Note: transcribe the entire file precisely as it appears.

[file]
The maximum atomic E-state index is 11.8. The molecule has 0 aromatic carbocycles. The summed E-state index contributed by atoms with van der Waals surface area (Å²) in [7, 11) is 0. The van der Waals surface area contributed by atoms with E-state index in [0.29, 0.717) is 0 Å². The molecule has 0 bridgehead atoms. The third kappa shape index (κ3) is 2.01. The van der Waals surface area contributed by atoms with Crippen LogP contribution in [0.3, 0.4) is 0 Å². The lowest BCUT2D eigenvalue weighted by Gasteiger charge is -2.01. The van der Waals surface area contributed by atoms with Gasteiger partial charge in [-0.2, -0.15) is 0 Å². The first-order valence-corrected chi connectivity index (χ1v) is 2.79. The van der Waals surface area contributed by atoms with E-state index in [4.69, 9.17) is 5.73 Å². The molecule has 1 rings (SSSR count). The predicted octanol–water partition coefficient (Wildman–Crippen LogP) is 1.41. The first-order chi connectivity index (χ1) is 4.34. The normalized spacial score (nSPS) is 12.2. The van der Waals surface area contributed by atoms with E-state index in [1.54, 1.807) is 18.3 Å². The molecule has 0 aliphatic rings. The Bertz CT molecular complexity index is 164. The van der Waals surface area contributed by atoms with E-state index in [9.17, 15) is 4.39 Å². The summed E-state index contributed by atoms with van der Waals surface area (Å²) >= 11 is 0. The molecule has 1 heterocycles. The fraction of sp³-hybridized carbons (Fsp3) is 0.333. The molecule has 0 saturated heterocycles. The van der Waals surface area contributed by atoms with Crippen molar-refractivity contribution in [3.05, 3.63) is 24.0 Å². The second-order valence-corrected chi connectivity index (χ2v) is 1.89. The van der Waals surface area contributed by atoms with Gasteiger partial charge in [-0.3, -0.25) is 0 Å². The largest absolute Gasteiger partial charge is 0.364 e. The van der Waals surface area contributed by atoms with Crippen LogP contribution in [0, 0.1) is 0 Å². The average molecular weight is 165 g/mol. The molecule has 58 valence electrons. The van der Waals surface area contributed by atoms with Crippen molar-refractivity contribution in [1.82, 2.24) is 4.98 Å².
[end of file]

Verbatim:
The maximum atomic E-state index is 11.8. The molecule has 0 aromatic carbocycles. The summed E-state index contributed by atoms with van der Waals surface area (Å²) in [7, 11) is 0. The van der Waals surface area contributed by atoms with E-state index in [0.29, 0.717) is 0 Å². The molecule has 0 bridgehead atoms. The third kappa shape index (κ3) is 2.01. The van der Waals surface area contributed by atoms with Crippen LogP contribution in [0.3, 0.4) is 0 Å². The lowest BCUT2D eigenvalue weighted by Gasteiger charge is -2.01. The van der Waals surface area contributed by atoms with Gasteiger partial charge in [-0.2, -0.15) is 0 Å². The first-order valence-corrected chi connectivity index (χ1v) is 2.79. The van der Waals surface area contributed by atoms with E-state index in [4.69, 9.17) is 5.73 Å². The molecule has 1 rings (SSSR count). The predicted octanol–water partition coefficient (Wildman–Crippen LogP) is 1.41. The first-order chi connectivity index (χ1) is 4.34. The normalized spacial score (nSPS) is 12.2. The van der Waals surface area contributed by atoms with E-state index in [1.54, 1.807) is 18.3 Å². The molecule has 0 aliphatic rings. The Bertz CT molecular complexity index is 164. The van der Waals surface area contributed by atoms with E-state index in [9.17, 15) is 4.39 Å². The summed E-state index contributed by atoms with van der Waals surface area (Å²) >= 11 is 0. The molecule has 1 heterocycles. The fraction of sp³-hybridized carbons (Fsp3) is 0.333. The molecule has 0 saturated heterocycles. The van der Waals surface area contributed by atoms with Crippen molar-refractivity contribution in [3.05, 3.63) is 24.0 Å². The second-order valence-corrected chi connectivity index (χ2v) is 1.89. The van der Waals surface area contributed by atoms with Gasteiger partial charge in [-0.3, -0.25) is 0 Å². The largest absolute Gasteiger partial charge is 0.364 e. The van der Waals surface area contributed by atoms with Crippen LogP contribution in [0, 0.1) is 0 Å². The average molecular weight is 165 g/mol. The molecule has 58 valence electrons. The van der Waals surface area contributed by atoms with Crippen molar-refractivity contribution in [1.82, 2.24) is 4.98 Å².